— Fox News (@FoxNews) December 10, 2020
Arradondo told the city council in their latest meeting:
“It is a natural necessity to have overtime. If our officers are out at a call, be it an accident or an assault, or a robbery, they will not just stop their duties when their 10-hour shift is up. They will stay there to complete the task.”
Arradondo said the department, which had 874 officers at the beginning of the year, is effectively down 166 officers, between officers who have resigned and officers who are on leave. The department’s leave figures are far higher than average this year, in part because a large number of officers filed PTSD claims after the summer rioting.
The council voted 7-6 Wednesday night to restore the police manning level to 888, with Vice President Andrea Jenkins as the swing vote.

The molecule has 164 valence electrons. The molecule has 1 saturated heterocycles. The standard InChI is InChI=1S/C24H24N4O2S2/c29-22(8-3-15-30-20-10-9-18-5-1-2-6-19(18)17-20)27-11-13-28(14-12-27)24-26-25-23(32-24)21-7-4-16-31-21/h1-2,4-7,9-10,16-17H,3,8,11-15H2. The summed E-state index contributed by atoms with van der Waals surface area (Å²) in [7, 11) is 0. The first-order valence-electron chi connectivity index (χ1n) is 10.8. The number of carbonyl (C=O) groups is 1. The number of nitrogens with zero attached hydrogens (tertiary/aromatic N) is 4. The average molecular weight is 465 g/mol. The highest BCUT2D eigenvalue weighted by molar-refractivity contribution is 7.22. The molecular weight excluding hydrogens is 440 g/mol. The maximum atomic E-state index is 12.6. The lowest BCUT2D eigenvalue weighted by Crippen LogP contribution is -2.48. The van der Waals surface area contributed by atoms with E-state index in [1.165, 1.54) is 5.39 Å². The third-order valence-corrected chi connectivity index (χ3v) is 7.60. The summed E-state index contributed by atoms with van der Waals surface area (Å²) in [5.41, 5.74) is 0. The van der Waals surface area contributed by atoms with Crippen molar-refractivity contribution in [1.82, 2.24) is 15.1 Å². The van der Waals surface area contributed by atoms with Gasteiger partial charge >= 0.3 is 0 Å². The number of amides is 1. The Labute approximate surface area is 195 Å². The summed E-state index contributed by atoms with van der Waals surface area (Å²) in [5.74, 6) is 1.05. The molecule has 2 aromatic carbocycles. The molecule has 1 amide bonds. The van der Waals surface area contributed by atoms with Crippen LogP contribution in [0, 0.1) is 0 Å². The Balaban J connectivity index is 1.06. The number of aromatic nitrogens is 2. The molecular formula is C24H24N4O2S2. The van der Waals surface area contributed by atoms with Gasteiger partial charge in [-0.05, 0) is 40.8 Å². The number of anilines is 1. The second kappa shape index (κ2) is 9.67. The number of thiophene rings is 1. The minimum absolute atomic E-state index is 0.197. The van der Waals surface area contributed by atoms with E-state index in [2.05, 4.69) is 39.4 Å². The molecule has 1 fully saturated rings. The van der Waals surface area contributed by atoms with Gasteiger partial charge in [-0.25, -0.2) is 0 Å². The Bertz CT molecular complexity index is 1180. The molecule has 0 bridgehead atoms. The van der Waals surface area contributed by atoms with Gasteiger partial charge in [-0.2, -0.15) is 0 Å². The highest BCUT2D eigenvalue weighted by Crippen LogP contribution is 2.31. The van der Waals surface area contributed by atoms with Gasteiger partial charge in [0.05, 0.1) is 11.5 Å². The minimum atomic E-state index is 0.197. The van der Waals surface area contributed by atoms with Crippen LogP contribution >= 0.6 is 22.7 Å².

Jenkins said it was a difficult decision. She voted the opposite way earlier in the week. She explained:
“The reality right now is that Chief Arradondo is woefully understaffed for a variety of reasons. Do I believe that this effort will resolve all of our problems, all of our crime issues overnight? Absolutely not. Neither will all of the social service programs and initiatives. It’s going to take all of these things together to lower the crime rate.”
Councilmember Steve Fletcher, the most liberal and outspoken critic of the police department, said:
“I cannot believe the mayor threatened a veto on this topic. We are talking about officers that do not exist and nobody is proposing in 2021.”
If Mayor Frey approves the budget, the discussion next year will be about whether to cut or add to a department authorized to employ 888 officers. Had the council’s earlier plan remained in place, the discussion would have been about whether to cut or add to a department designed for 750 officers.
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Author: James E. Lewis